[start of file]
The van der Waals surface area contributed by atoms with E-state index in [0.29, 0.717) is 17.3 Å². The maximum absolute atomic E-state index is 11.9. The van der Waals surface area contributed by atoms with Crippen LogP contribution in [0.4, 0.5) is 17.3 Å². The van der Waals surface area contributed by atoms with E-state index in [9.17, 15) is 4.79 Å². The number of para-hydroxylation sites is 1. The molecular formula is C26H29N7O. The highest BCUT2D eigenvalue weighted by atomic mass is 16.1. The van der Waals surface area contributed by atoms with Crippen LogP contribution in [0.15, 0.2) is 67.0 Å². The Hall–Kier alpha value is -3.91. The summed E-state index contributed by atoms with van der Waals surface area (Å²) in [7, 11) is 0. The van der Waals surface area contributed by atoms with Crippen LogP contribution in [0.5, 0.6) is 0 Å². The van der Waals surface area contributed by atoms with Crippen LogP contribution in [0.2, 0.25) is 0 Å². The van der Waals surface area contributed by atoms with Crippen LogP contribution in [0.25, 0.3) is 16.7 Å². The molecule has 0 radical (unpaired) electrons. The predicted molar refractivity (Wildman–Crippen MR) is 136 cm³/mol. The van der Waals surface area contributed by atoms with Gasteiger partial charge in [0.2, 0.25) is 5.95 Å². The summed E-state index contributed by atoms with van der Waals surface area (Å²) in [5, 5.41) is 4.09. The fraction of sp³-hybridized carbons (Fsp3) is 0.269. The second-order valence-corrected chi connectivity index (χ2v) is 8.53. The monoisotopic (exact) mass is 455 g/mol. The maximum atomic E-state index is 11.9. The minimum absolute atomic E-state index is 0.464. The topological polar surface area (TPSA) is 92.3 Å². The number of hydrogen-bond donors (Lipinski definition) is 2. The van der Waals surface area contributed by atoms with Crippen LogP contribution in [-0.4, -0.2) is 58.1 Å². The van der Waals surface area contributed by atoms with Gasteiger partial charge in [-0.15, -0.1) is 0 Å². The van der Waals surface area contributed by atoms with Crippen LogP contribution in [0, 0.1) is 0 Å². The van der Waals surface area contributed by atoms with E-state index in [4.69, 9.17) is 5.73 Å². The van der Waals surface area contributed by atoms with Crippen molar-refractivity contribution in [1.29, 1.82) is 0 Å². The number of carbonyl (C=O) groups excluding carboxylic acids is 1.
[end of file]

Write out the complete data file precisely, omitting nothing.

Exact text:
The van der Waals surface area contributed by atoms with E-state index in [0.29, 0.717) is 17.3 Å². The maximum absolute atomic E-state index is 11.9. The van der Waals surface area contributed by atoms with Crippen LogP contribution in [0.4, 0.5) is 17.3 Å². The van der Waals surface area contributed by atoms with E-state index in [9.17, 15) is 4.79 Å². The number of para-hydroxylation sites is 1. The molecular formula is C26H29N7O. The highest BCUT2D eigenvalue weighted by atomic mass is 16.1. The van der Waals surface area contributed by atoms with Crippen LogP contribution in [0.15, 0.2) is 67.0 Å². The Hall–Kier alpha value is -3.91. The summed E-state index contributed by atoms with van der Waals surface area (Å²) in [7, 11) is 0. The van der Waals surface area contributed by atoms with Crippen LogP contribution in [0.5, 0.6) is 0 Å². The van der Waals surface area contributed by atoms with Crippen LogP contribution in [0.2, 0.25) is 0 Å². The van der Waals surface area contributed by atoms with Crippen LogP contribution in [0.25, 0.3) is 16.7 Å². The molecule has 0 radical (unpaired) electrons. The predicted molar refractivity (Wildman–Crippen MR) is 136 cm³/mol. The van der Waals surface area contributed by atoms with Gasteiger partial charge in [0.2, 0.25) is 5.95 Å². The summed E-state index contributed by atoms with van der Waals surface area (Å²) in [5, 5.41) is 4.09. The fraction of sp³-hybridized carbons (Fsp3) is 0.269. The second-order valence-corrected chi connectivity index (χ2v) is 8.53. The monoisotopic (exact) mass is 455 g/mol. The maximum atomic E-state index is 11.9. The minimum absolute atomic E-state index is 0.464. The topological polar surface area (TPSA) is 92.3 Å². The number of hydrogen-bond donors (Lipinski definition) is 2. The van der Waals surface area contributed by atoms with Crippen LogP contribution in [-0.4, -0.2) is 58.1 Å². The van der Waals surface area contributed by atoms with Gasteiger partial charge in [-0.15, -0.1) is 0 Å². The van der Waals surface area contributed by atoms with Crippen LogP contribution in [0, 0.1) is 0 Å². The van der Waals surface area contributed by atoms with E-state index in [4.69, 9.17) is 5.73 Å². The van der Waals surface area contributed by atoms with Crippen molar-refractivity contribution in [1.29, 1.82) is 0 Å². The number of carbonyl (C=O) groups excluding carboxylic acids is 1.